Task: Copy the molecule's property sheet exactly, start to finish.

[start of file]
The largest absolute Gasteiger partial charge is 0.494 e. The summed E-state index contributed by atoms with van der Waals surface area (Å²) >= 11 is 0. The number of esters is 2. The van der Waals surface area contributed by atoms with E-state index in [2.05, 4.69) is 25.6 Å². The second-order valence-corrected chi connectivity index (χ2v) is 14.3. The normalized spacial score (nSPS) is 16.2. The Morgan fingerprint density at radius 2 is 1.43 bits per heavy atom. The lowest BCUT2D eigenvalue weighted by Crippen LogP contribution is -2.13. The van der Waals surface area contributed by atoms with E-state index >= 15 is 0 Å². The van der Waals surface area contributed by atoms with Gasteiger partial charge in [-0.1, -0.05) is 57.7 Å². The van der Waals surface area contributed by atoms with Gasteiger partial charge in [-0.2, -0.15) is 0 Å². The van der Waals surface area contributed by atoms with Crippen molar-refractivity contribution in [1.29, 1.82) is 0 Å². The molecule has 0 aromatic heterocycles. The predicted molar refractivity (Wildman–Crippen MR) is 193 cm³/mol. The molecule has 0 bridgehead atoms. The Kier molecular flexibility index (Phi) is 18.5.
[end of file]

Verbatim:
The largest absolute Gasteiger partial charge is 0.494 e. The summed E-state index contributed by atoms with van der Waals surface area (Å²) >= 11 is 0. The number of esters is 2. The van der Waals surface area contributed by atoms with E-state index in [2.05, 4.69) is 25.6 Å². The second-order valence-corrected chi connectivity index (χ2v) is 14.3. The normalized spacial score (nSPS) is 16.2. The Morgan fingerprint density at radius 2 is 1.43 bits per heavy atom. The lowest BCUT2D eigenvalue weighted by Crippen LogP contribution is -2.13. The van der Waals surface area contributed by atoms with E-state index >= 15 is 0 Å². The van der Waals surface area contributed by atoms with Gasteiger partial charge in [-0.1, -0.05) is 57.7 Å². The van der Waals surface area contributed by atoms with Gasteiger partial charge in [-0.2, -0.15) is 0 Å². The van der Waals surface area contributed by atoms with Crippen molar-refractivity contribution in [1.29, 1.82) is 0 Å². The molecule has 0 aromatic heterocycles. The predicted molar refractivity (Wildman–Crippen MR) is 193 cm³/mol. The molecule has 0 bridgehead atoms. The Kier molecular flexibility index (Phi) is 18.5.